Friday, June 15, 2007

How to Eat Out with Kids and Keep Your Dignity

(Here's my column from today's Saipan Tribune.)

We were in Guam a while ago, and were staying with our friends who are first-time parents. Their child is two – the same age as our youngest. For those of you who haven’t gone through it yet, let me tell you, the first kid is a shock to the system. It’s stressful trying to figure out the workings of a baby and adjust to frazzled sleepless nights. The thought of ever having more than one of these critters is incomprehensible to the first-time parent. At that point in your life you cannot imagine that some day you may look back and think, “One kid was eeeaaasy.” When a few more kids come along, you’ll think, “One kid?! That was hardly stressful!” After our second child was born, I realized how simple it was to just have one. When people would ask me about the transition of going to two kids, I would respond “One kid is a hobby.”

Nevertheless, our friends, like many first time parents, were frazzled. I introduced them to the idea of how to eat out, and they were so liberated by the simplest of concepts.

The reason it’s hard to eat out with young kids is that they don’t sit still and they don’t like to wait. The eating part isn’t so bad. It’s the waiting-for-the-food part that leads to mayhem and beaded sweat on your upper lip. So, Mara and I long ago came upon a simple solution: we place the order from home.

We have the menus of our favorite restaurants at home, and when we do want to go out to eat, one of us becomes the waiter and collects everyone’s order. We call the restaurant, and place the order. The restaurant inevitably asks “Will this be for take out or delivery?” and we say, “We’re eating there. We’re coming with kids, so we want to have the food ready when we get there.” They understand. They are soooo thankful. After all, they don’t want our kids sitting idle for 20 minutes waiting for the food to arrive, because, well, they won’t be sitting idle. They’ll be shooting spitballs, making toothpick forts, spilling water, torturing one another by looking at each other, dropping silverware, wasting napkins, and commenting way too loudly about the wads of chewing gum stuck under the tables. So the restaurant loves that we call ahead. We walk in, they whisk the food out as we pull out our chairs, we eat, and go home with minimal disruption to anyone’s sunny disposition.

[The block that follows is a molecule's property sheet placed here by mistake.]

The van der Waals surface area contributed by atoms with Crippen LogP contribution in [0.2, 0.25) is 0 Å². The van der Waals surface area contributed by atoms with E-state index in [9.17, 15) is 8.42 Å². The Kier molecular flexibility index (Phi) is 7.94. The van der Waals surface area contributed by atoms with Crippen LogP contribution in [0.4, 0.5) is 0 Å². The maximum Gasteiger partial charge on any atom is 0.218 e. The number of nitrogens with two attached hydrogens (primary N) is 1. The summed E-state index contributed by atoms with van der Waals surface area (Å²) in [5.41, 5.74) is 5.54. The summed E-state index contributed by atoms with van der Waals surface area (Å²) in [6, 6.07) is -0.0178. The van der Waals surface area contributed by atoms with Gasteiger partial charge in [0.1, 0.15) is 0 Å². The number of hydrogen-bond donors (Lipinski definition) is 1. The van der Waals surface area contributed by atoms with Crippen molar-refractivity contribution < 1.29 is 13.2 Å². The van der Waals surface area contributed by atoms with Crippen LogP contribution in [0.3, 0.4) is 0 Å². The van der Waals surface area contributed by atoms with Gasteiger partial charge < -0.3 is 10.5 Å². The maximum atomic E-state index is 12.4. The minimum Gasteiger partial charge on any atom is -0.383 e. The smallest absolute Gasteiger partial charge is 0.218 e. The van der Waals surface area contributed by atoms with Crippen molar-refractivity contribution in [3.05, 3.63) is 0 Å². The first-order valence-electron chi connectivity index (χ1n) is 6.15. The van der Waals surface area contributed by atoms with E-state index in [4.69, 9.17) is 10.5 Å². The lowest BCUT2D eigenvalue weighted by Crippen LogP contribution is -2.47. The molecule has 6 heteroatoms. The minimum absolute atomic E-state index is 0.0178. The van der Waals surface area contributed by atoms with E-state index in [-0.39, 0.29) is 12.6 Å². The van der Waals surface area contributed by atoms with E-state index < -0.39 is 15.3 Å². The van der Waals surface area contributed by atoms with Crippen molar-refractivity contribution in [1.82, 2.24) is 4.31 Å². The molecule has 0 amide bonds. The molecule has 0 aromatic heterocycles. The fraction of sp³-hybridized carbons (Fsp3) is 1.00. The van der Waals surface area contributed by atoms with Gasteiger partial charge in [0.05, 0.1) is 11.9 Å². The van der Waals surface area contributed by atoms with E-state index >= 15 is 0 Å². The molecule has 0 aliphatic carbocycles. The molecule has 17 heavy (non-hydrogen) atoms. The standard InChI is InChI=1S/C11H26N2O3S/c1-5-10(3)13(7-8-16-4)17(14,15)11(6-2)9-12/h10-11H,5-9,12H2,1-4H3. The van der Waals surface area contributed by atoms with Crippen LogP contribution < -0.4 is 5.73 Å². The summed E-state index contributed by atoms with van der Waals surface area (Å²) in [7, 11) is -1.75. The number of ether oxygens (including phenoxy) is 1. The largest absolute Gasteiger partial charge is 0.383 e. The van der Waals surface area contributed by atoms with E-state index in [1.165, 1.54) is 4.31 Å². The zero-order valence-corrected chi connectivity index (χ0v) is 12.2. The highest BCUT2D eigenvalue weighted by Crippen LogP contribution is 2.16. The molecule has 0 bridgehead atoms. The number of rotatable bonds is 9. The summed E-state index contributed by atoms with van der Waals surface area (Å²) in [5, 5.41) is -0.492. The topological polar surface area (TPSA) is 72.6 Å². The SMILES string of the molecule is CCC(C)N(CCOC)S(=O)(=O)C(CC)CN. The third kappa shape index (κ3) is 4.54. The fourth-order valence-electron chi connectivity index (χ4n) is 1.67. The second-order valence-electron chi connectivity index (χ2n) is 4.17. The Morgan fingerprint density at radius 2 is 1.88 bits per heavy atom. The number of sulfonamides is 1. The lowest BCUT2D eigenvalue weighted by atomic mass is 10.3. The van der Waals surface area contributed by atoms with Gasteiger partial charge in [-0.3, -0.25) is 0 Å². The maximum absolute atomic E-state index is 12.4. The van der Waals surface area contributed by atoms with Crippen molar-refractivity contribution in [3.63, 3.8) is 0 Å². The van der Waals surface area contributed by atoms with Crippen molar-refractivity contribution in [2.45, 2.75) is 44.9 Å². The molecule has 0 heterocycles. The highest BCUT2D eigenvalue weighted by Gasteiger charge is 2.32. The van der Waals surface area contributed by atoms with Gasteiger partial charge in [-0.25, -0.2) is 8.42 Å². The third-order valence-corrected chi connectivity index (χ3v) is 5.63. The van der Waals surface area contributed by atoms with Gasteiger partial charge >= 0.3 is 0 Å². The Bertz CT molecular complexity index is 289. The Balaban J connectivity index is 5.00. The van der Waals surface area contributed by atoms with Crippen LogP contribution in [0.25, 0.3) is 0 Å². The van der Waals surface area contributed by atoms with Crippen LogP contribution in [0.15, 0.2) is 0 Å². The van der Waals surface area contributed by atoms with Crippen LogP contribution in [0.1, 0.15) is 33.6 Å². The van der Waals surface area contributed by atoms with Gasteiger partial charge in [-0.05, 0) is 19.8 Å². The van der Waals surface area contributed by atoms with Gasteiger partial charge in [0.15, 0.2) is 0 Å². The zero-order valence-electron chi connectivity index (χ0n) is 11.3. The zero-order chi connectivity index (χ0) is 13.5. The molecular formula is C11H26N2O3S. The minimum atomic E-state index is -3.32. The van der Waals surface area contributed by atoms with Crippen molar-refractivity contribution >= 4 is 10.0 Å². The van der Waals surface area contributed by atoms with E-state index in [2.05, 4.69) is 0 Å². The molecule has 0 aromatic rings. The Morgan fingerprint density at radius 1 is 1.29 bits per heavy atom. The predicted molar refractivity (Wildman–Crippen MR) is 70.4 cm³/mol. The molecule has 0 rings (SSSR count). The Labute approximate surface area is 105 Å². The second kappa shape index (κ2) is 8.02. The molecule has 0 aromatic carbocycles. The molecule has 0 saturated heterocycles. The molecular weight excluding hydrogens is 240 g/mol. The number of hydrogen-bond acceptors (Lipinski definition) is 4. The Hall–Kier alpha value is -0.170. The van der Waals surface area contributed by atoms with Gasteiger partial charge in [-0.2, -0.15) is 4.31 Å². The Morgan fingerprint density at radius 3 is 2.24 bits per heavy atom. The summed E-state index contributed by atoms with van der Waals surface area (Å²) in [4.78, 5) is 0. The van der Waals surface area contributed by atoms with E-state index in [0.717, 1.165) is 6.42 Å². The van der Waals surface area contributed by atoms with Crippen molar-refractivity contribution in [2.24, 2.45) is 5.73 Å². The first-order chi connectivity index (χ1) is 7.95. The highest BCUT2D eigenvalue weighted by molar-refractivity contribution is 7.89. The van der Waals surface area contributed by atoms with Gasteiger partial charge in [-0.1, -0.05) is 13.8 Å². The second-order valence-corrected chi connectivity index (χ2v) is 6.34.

That’s all. Nothing earth-shattering. Very easy. Call ahead and order so the food is ready when you get there. It’s a way to reclaim your dignity… sort of… or maybe not really. After all, you’re still carrying a diaper-bag and wearing a “dad badge” – that patch of dried drool on your shirt.


The Saipan Blogger アンジェロ・ビラゴメズ said...

When I was a waiter I would have loved it that had happened. Every waiter loves a quick turn of a table. The faster you get up, the faster someone else sits down. Plus, if the kids leave happy, the parents leave happy. If the parents leave happy, they tip well. That makes the waiter happy.

Bev said...

My niece is two also and going out to dinner with her can be torture sometimes! thanks for the tip. I'll tell my sister about it=)

Bruce A. Bateman said...

The other side of the coin is this: Remember that horrible restaurant where the service was terrible and the food barely edible? Don't boycott them, go back, but take your two year old. Dawdle and take your time over iced tea and crumpets. (:-))

Seriously, David, thanks for the tip. I'll use it soon.

Mona said...

That's a great tip. Eating out doesn't have to be difficult, so cutting the wait time is crucial, especially since my son has no concept of patience or any idea that banging a fork against the table is really annoying.